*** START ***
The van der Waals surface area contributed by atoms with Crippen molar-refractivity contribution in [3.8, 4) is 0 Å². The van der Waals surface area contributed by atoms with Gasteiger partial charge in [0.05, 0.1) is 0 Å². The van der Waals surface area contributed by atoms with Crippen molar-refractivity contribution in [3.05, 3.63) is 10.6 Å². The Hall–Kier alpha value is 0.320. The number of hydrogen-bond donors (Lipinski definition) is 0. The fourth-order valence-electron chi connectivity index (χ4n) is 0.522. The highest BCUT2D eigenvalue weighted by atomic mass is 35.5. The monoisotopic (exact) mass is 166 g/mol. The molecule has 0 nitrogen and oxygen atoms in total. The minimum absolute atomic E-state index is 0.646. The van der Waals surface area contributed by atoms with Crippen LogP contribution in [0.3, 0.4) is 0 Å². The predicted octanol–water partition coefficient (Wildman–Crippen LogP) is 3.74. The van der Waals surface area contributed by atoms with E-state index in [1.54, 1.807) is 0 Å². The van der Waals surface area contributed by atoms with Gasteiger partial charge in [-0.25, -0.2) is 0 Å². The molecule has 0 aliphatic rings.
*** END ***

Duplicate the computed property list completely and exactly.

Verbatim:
The van der Waals surface area contributed by atoms with Crippen molar-refractivity contribution in [3.8, 4) is 0 Å². The van der Waals surface area contributed by atoms with Gasteiger partial charge in [0.05, 0.1) is 0 Å². The van der Waals surface area contributed by atoms with Crippen molar-refractivity contribution in [3.05, 3.63) is 10.6 Å². The Hall–Kier alpha value is 0.320. The number of hydrogen-bond donors (Lipinski definition) is 0. The fourth-order valence-electron chi connectivity index (χ4n) is 0.522. The highest BCUT2D eigenvalue weighted by atomic mass is 35.5. The monoisotopic (exact) mass is 166 g/mol. The molecule has 0 nitrogen and oxygen atoms in total. The minimum absolute atomic E-state index is 0.646. The van der Waals surface area contributed by atoms with Crippen LogP contribution in [0.3, 0.4) is 0 Å². The predicted octanol–water partition coefficient (Wildman–Crippen LogP) is 3.74. The van der Waals surface area contributed by atoms with E-state index in [1.54, 1.807) is 0 Å². The van der Waals surface area contributed by atoms with Gasteiger partial charge in [-0.25, -0.2) is 0 Å². The molecule has 0 aliphatic rings.